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Preview: The Dodos 

The San Francisco duo comes to Gasa Gasa Feb. 20

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Photo by Chloe Aftel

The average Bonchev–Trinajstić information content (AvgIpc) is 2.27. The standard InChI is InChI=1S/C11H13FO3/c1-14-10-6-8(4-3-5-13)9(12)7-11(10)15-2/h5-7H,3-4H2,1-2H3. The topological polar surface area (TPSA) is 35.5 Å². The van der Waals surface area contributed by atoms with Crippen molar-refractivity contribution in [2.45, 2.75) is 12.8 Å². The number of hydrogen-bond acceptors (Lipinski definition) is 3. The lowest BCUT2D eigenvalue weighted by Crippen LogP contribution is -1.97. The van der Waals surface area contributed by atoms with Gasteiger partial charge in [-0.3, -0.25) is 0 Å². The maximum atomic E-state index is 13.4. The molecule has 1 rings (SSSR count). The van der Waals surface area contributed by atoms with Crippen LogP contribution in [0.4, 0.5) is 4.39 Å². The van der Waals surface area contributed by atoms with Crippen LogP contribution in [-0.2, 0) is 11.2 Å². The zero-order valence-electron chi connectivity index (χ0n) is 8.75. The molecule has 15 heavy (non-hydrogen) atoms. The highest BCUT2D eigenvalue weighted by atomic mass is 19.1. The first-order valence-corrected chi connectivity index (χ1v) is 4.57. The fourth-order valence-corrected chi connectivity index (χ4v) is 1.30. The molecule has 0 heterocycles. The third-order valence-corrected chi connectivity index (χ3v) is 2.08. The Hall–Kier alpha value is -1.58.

Fighting evolution is a losing proposition, never more so than if your chosen band name is The Dodos. Yet that's exactly what Meric Long and Logan Kroeber have done with their sixth LP Individ (Polyvinyl). They turned back the clock and reverted to an earlier state of mind and being. An energy chart of the San Francisco duo's discography would look like the most volatile of stock reports, with 2008 breakthrough Visiter a clear highpoint, follow-up Time to Die an arguable low, and the two albums since spiking various points in between. No Color had the benefit of gale-force backup vocals by Neko Case (who could get a rise out of just about anything), while 2013's Carrier lugged the emotional baggage of contributor Christopher Reimer's sudden death. Aided and impinged upon by nothing at all, Individ stands alone, defiantly in thrall with the sheer musicality of a guitar-and-drums setup that makes even the most complex arrangements seem simple, even primal. The studio sheen that smoothed out recent records has been roughed up just enough, so Long's guitar scrapes are back to giving off splinters and Kroeber's violent percussion once again sounds like it's fighting to get out of your speakers. There are no obvious standouts or pillars, no "Substance" or "Confidence" as on Carrier (to say nothing of Visiter's defining charge "Fools"), but the album as a whole feels stronger for it, subtly and steadily shifting tempos and time signatures like skillful sleights of hand. It's a two-trick pony that finally remembered it needs nothing more. Springtime Carnivore opens. Tickets $13.

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